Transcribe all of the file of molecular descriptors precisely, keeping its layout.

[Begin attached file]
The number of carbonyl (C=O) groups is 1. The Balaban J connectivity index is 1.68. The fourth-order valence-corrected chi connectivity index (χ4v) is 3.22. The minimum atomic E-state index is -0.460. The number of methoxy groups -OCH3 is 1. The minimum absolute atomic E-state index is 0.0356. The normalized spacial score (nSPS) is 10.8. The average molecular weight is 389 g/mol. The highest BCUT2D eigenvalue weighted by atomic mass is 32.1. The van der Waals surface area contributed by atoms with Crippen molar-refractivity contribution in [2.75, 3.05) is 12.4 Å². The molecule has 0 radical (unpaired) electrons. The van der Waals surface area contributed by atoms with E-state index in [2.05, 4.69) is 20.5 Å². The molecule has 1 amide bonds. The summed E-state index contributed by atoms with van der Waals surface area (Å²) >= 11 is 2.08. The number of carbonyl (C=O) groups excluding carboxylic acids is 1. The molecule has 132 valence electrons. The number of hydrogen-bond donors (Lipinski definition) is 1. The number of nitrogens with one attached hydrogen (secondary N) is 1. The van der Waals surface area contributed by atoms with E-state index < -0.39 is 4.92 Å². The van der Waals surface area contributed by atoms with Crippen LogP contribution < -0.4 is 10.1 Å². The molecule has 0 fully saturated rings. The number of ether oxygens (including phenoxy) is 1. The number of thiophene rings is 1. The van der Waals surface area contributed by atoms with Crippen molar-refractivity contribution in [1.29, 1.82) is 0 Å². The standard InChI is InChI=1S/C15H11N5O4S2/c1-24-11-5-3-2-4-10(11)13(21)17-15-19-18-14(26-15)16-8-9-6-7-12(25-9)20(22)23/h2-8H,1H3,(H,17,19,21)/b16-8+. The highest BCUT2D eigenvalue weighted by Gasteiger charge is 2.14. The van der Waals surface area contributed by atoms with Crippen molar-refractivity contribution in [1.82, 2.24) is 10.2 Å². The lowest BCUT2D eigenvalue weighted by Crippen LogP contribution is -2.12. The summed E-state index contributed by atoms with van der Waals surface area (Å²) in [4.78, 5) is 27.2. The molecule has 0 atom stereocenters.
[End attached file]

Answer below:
The number of carbonyl (C=O) groups is 1. The Balaban J connectivity index is 1.68. The fourth-order valence-corrected chi connectivity index (χ4v) is 3.22. The minimum atomic E-state index is -0.460. The number of methoxy groups -OCH3 is 1. The minimum absolute atomic E-state index is 0.0356. The normalized spacial score (nSPS) is 10.8. The average molecular weight is 389 g/mol. The highest BCUT2D eigenvalue weighted by atomic mass is 32.1. The van der Waals surface area contributed by atoms with Crippen molar-refractivity contribution in [2.75, 3.05) is 12.4 Å². The molecule has 0 radical (unpaired) electrons. The van der Waals surface area contributed by atoms with E-state index in [2.05, 4.69) is 20.5 Å². The molecule has 1 amide bonds. The summed E-state index contributed by atoms with van der Waals surface area (Å²) >= 11 is 2.08. The number of carbonyl (C=O) groups excluding carboxylic acids is 1. The molecule has 132 valence electrons. The number of hydrogen-bond donors (Lipinski definition) is 1. The number of nitrogens with one attached hydrogen (secondary N) is 1. The van der Waals surface area contributed by atoms with E-state index < -0.39 is 4.92 Å². The van der Waals surface area contributed by atoms with Crippen LogP contribution < -0.4 is 10.1 Å². The molecule has 0 fully saturated rings. The number of ether oxygens (including phenoxy) is 1. The number of thiophene rings is 1. The van der Waals surface area contributed by atoms with Crippen molar-refractivity contribution in [1.29, 1.82) is 0 Å². The standard InChI is InChI=1S/C15H11N5O4S2/c1-24-11-5-3-2-4-10(11)13(21)17-15-19-18-14(26-15)16-8-9-6-7-12(25-9)20(22)23/h2-8H,1H3,(H,17,19,21)/b16-8+. The highest BCUT2D eigenvalue weighted by Gasteiger charge is 2.14. The van der Waals surface area contributed by atoms with Crippen molar-refractivity contribution in [1.82, 2.24) is 10.2 Å². The lowest BCUT2D eigenvalue weighted by Crippen LogP contribution is -2.12. The summed E-state index contributed by atoms with van der Waals surface area (Å²) in [4.78, 5) is 27.2. The molecule has 0 atom stereocenters.